failed to properly evaluate the opinions of the claimant’s treating physician; (2) the ALJ failed to
consider the cumulative effects of the claimant’s impairments in formulating the RFC; and (3) the
ALJ improperly evaluated the claimant’s subjective complaints.
Jennifer T. argues that the ALJ improperly evaluated the opinion of her treating physician,
Dr. Mruthyunjaya Gonchigar. ECF No. 14-1 at 5-11. Dr. Gonchigar stated that he treated Jennifer
T. from September 2015 through August 2019 (the date that Dr. Gonchigar submitted his opinion).
Tr. 1001, 1004. Dr. Gonchigar opined that Jennifer T.’s pain was incapacitating, that physical
activities like walking, standing, and bending “greatly increases pain,” and that Jennifer T.’s
medication would severely limit her ability to perform work. Tr. 1000. Dr. Gonchigar stated that
Jennifer T. would miss approximately 15-20 days of work per month. Id. He opined that Jennifer
T.’s symptoms include “[c]onstant aching pain ranging from 5-8/10 on numeric scale 0-10,” which
is accompanied by weakness and numbness that radiates down her legs. Tr. 1001. Dr. Gonchigar
stated that Jennifer T. would only be capable of walking up to one city block at a time, could only
sit for five minutes at a time, and could only stand for 10 minutes at a time. Tr. 1002. In an eighthour day, Dr. Gonchigar stated that Jennifer T. would only be able to sit or walk for less than two
hours, and would need to take daily unscheduled breaks lasting from 30 minutes to two hours. Tr.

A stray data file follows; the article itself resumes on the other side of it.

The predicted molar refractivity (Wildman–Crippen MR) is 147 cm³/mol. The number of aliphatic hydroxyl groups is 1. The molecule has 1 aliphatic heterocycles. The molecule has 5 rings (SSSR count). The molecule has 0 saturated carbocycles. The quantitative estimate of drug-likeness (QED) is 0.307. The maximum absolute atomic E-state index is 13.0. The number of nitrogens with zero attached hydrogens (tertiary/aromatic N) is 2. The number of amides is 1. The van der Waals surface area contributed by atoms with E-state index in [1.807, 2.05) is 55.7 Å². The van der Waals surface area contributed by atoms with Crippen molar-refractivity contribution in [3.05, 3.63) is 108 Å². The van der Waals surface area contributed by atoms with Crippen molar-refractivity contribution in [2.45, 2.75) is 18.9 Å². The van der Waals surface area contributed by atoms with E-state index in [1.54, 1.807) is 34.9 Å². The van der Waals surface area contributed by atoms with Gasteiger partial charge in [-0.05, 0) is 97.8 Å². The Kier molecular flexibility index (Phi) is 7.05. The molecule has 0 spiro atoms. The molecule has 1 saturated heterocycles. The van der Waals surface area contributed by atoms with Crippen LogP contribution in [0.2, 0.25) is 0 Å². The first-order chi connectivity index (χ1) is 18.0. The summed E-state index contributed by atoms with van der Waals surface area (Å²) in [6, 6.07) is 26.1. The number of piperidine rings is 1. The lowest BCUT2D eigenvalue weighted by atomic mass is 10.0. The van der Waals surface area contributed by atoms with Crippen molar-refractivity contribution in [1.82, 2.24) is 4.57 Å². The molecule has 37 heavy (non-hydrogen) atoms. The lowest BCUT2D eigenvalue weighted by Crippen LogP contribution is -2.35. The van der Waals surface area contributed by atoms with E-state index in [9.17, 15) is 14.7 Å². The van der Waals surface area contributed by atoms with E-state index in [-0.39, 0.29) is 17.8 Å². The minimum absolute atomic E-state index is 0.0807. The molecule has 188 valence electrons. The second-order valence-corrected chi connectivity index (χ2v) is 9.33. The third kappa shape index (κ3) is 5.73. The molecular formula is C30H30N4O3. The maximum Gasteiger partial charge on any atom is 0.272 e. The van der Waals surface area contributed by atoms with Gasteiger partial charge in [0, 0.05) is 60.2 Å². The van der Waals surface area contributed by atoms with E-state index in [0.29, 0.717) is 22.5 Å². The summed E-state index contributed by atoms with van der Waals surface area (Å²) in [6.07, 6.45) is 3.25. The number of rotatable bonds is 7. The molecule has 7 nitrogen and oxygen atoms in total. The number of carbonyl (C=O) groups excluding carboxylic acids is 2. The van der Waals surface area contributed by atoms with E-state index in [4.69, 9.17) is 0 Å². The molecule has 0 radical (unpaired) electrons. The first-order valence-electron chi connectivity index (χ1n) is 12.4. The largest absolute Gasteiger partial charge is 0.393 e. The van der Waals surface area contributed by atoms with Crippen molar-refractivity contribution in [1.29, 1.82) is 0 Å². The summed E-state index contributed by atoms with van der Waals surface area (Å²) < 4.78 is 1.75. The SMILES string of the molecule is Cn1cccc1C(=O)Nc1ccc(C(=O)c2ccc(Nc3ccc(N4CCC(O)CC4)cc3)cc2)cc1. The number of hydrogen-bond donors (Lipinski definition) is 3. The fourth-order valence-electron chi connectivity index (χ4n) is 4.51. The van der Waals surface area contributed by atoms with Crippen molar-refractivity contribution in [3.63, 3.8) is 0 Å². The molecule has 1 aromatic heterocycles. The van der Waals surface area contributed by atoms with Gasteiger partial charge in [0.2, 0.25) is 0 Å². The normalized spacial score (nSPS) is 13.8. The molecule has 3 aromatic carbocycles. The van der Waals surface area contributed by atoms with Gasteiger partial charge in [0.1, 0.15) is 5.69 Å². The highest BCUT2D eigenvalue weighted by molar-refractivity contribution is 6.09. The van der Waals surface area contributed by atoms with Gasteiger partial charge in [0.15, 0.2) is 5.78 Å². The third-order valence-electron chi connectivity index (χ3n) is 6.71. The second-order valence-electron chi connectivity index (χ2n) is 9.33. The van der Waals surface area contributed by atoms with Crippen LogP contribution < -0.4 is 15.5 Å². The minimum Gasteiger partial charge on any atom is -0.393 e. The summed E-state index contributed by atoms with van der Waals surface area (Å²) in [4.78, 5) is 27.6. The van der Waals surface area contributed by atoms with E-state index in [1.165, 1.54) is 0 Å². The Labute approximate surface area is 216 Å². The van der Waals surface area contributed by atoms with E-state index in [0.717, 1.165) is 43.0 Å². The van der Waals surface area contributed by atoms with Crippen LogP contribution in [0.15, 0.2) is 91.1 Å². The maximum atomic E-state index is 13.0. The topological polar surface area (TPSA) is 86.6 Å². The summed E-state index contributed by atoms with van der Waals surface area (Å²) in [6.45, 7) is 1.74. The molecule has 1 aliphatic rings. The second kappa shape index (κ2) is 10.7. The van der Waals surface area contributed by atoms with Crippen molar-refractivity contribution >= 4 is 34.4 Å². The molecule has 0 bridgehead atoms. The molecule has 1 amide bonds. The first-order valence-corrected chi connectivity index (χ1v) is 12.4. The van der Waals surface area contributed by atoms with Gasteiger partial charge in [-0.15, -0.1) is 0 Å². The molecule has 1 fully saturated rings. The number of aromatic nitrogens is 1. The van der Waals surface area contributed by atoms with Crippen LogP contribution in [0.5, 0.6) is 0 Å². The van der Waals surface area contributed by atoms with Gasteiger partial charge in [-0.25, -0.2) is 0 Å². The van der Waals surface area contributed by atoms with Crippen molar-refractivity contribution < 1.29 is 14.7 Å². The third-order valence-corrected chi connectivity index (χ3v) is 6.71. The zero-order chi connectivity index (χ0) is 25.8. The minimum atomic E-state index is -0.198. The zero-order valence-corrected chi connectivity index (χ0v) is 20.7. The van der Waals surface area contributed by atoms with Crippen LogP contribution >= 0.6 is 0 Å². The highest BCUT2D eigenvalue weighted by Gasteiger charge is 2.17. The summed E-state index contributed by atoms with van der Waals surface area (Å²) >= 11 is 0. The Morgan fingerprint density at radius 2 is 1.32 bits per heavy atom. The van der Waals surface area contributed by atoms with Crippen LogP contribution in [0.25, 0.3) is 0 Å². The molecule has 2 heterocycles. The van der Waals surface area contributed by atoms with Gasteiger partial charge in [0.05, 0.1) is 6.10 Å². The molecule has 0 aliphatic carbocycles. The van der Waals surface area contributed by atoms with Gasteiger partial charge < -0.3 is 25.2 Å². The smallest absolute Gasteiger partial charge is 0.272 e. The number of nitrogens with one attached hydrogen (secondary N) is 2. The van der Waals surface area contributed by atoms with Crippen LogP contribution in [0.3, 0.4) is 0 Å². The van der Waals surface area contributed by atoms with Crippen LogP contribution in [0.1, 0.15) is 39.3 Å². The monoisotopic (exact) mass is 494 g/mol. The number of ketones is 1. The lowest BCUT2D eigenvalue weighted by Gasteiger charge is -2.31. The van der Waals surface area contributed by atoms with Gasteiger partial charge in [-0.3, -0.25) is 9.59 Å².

1003. Dr. Gonchigar also opined about a number of functional limitations Jennifer T. has because
of her pain. Tr. 1004.
The ALJ summarized Dr. Gonchigar’s opinion (Tr. 21-22), but gave the opinion “little
weight” because it “is more restrictive than what is supported by the preponderance of record
evidence and thus, it is not consistent with the preponderance of record evidence.” Tr. 22. By way
of example, the ALJ noted that Jennifer T. had “negative bilateral straight leg raise,” “normal
sensation to light touch and temperature in her upper and lower extremities,” “5 out of 5 strength
in her upper and lower extremities,” a normal gait, and that her neck had full range of motion.” Id.
The ALJ did not otherwise explain why Dr. Gonchigar’s opinion was assigned little weight.
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Because Jennifer T.’s claim was filed before March 27, 2017, the “treating physician” rule
still applies. 20 C.F.R. § 404.1527 (explaining how opinions from medical providers, including
treating sources, are evaluated for claims filed before March 27, 2017). For claims filed before
March 27, 2017, an ALJ must “give more weight to medical opinions from [a claimant’s] treating
sources, since these sources are likely to be the medical professionals most able to provide a
detailed, longitudinal picture of [a claimant’s] medical impairment(s) and may bring a unique
perspective to the medical evidence that cannot be obtained from the objective medical findings
alone or from reports of individual examinations.” Arakas v. Comm’r, Soc. Sec. Admin., 983 F.3d
83, 108-09 (4th Cir. 2020) (quoting 20 C.F.R. § 404.1527(c)(2)). An ALJ must give “controlling
weight” to the opinion of a treating physician regarding the nature and severity of an impairment
if “that opinion is (1) well-supported by medically acceptable clinical and laboratory diagnostic
techniques and (2) not inconsistent with the other substantial evidence in the record.” Id. (internal
quotation marks omitted). An ALJ is permitted to give little or no weight to the opinion of a treating
physician if there is persuasive contrary evidence, see Hunter v. Sullivan, 993 F.2d 31, 35 (4th Cir.
1992), but the ALJ must discuss any contrary evidence with specificity so that a reviewing court
can conduct a meaningful review. Monroe v. Colvin, 826 F.3d 176, 191 (4th Cir. 2016). Even if
an ALJ determines that a treating physician’s opinion is not entitled to controlling weight, the ALJ
must still “determine the appropriate weight to be accorded to the opinion by considering ‘all of